2. Probability-Weighted Expected Return Method (PWERM), also known as the VC Method: An allocation methodology that combines CVM and future potential exit scenarios. Share value is based on the probability-weighted present value of expected future investment returns, which considers each of the possible future outcomes available to the enterprise as well as the rights of each share class.
3. Option Pricing Method (OPM): An allocation methodology that treats common stock and preferred stock as call options on the enterprise’s equity value, basing exercise prices on the liquidation preferences of the preferred stock.
After we lay down the ground for the discussion and decide the method that we’ll refer to, we can start answering the questions below.
Question 1: What is the purpose of the valuation?
There are various reasons to valuate a startup, including: to issue stock options, craft a term sheet, regulatory and tax purposes, competitive analysis, deal analysis, due diligence and many more. If the situation requires an overall valuation of the company, usually the first four methods in the table above would be appropriate. If the situation requires a specific valuation of certain stock classes, or if it requires to consider different stockholder terms such as liquidation preferences, floor price guarantees, conversion, and dividend policies, etc. the bottom three methods will apply.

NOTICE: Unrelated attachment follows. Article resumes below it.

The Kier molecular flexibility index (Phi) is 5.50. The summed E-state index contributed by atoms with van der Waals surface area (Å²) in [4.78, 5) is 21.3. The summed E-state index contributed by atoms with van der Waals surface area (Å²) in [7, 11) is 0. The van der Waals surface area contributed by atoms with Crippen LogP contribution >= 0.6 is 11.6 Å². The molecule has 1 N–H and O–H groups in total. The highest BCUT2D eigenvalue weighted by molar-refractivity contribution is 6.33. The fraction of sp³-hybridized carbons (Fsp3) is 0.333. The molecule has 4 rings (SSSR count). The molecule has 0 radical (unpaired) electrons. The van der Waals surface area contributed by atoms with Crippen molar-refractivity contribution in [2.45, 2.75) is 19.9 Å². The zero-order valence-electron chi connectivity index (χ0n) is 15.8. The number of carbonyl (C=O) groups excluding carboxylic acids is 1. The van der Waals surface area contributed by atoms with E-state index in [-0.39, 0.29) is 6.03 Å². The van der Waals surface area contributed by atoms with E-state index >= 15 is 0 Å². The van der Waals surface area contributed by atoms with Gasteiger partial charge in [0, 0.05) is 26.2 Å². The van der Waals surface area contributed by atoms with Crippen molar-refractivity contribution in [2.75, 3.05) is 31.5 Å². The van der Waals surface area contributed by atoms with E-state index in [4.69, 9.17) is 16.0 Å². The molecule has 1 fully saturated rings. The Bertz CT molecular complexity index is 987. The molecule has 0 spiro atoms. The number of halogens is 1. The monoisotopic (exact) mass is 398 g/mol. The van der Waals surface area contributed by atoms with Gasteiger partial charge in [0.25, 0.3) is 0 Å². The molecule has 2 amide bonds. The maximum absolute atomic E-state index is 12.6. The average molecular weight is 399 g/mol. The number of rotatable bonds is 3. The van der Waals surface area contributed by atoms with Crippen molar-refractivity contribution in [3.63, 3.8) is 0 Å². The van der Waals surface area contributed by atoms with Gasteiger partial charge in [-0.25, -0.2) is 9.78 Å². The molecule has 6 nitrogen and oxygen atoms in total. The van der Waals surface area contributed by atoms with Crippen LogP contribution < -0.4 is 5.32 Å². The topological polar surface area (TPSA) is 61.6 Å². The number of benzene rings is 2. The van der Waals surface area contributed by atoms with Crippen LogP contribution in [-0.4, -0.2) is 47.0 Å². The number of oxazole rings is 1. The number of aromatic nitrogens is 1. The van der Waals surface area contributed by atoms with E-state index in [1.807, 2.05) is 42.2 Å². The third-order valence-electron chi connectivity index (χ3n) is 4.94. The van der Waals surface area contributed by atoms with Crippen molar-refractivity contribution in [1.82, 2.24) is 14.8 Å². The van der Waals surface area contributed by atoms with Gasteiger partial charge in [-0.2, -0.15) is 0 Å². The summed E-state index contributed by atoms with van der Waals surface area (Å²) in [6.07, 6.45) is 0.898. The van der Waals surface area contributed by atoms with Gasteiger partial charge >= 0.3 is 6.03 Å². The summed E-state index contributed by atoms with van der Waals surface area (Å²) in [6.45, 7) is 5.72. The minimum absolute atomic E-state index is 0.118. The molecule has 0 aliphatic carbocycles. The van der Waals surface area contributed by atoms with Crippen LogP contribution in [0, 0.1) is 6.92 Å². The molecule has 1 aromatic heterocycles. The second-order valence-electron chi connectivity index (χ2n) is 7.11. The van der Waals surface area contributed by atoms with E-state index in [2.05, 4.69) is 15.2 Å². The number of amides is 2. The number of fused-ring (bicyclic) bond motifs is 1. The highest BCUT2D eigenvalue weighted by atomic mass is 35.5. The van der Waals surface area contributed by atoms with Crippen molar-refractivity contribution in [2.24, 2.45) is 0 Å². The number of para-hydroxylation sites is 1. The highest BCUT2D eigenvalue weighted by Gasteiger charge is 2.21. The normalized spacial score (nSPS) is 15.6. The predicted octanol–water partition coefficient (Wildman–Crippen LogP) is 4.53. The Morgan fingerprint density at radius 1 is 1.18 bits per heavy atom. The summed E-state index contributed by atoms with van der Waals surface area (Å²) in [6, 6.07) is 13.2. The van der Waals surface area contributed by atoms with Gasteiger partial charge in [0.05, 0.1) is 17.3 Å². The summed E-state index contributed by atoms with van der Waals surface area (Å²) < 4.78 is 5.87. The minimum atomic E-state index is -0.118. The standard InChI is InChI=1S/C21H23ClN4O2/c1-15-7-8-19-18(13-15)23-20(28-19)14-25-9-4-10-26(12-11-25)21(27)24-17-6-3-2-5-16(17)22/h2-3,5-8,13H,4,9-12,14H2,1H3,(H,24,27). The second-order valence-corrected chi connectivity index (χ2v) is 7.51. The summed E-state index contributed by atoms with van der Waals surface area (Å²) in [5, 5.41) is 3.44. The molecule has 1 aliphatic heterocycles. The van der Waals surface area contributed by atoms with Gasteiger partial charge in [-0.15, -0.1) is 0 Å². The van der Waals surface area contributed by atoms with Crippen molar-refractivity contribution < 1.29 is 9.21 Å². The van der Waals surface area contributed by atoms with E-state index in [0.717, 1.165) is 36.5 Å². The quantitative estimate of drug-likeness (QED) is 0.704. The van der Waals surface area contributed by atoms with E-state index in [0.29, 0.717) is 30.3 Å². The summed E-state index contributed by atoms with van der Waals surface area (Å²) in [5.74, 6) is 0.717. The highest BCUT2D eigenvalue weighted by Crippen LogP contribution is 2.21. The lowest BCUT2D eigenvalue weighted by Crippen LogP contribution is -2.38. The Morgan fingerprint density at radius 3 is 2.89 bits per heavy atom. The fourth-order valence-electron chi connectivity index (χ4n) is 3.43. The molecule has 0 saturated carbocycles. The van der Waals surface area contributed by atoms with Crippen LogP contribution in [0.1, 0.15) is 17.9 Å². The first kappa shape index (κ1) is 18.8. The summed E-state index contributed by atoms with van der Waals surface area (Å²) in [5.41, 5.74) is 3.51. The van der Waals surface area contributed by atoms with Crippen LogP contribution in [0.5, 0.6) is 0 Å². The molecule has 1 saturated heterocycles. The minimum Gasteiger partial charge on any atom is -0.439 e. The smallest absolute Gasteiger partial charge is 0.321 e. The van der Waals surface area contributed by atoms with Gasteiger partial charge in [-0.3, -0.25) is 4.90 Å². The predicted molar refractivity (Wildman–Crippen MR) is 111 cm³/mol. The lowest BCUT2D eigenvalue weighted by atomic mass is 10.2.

Question 2: Has the company raised funds yet?
This is an important piece of the puzzle that’s sometimes overlooked by founders seeking to raise the seed round. If the company doesn’t have a cap table or if the founders hold 100% of the shares with no specific terms or special clauses, there’s no added value in using any of the equity allocation methods. Rather, one or more of the total equity valuation methods should be used to valuate the business and divide this number by the number of shares for the share price, if it’s needed.
Question 3: Is there available information about the competitors’ valuation and financial performance?
Financial information of comparable publicly traded or privately held companies is needed to develop a robust valuation based on the multiples and transactions method. However, the comparable data is also needed for a few aspects of the WACC calculation (discount rate) that lays in the basis of the DCF method. In the rare case that we can’t find market data to use from comparable companies, industry averages, or trusted market reports, we rely on Finro assumptions based on previous cases and experience in the specific market or niche.
Question 4: Do you have the cap table of the company?
This is relevant mostly for investors that buy shares on the secondary markets and might not always have the full financial package of the company. Holding the target company’s cap table is fundamentally important to valuate the company based on the OPM or PWERM methods. If there’s no cap table available but the company has already raised multiple rounds and the situation requires a valuation we build an estimated cap table based on our proprietary assumptions and analysis.
It’s important to remember that every company and situation is different, and there are many methods and approaches to valuating a company. Founders might believe that it’s a simple process because they heard a start-up ‘valuation story’ from a friend of colleague, or they read it in the media.